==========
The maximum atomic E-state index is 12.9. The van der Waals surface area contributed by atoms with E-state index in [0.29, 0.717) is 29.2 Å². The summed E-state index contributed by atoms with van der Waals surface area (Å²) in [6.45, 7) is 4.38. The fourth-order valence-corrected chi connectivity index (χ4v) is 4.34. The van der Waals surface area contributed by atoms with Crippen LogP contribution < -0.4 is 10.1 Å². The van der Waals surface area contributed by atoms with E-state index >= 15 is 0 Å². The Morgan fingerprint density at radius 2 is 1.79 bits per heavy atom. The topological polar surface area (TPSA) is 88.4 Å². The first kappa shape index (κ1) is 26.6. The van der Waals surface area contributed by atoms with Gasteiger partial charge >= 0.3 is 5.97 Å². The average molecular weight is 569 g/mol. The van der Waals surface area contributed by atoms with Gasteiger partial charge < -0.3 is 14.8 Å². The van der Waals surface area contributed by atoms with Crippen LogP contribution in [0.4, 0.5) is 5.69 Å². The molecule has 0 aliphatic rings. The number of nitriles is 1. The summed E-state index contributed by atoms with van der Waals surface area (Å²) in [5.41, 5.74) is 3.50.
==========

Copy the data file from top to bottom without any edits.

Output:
The maximum atomic E-state index is 12.9. The van der Waals surface area contributed by atoms with E-state index in [0.29, 0.717) is 29.2 Å². The summed E-state index contributed by atoms with van der Waals surface area (Å²) in [6.45, 7) is 4.38. The fourth-order valence-corrected chi connectivity index (χ4v) is 4.34. The van der Waals surface area contributed by atoms with Crippen LogP contribution < -0.4 is 10.1 Å². The van der Waals surface area contributed by atoms with E-state index >= 15 is 0 Å². The Morgan fingerprint density at radius 2 is 1.79 bits per heavy atom. The topological polar surface area (TPSA) is 88.4 Å². The first kappa shape index (κ1) is 26.6. The van der Waals surface area contributed by atoms with Gasteiger partial charge >= 0.3 is 5.97 Å². The average molecular weight is 569 g/mol. The van der Waals surface area contributed by atoms with Gasteiger partial charge < -0.3 is 14.8 Å². The van der Waals surface area contributed by atoms with Crippen LogP contribution in [0.4, 0.5) is 5.69 Å². The molecule has 0 aliphatic rings. The number of nitriles is 1. The summed E-state index contributed by atoms with van der Waals surface area (Å²) in [5.41, 5.74) is 3.50.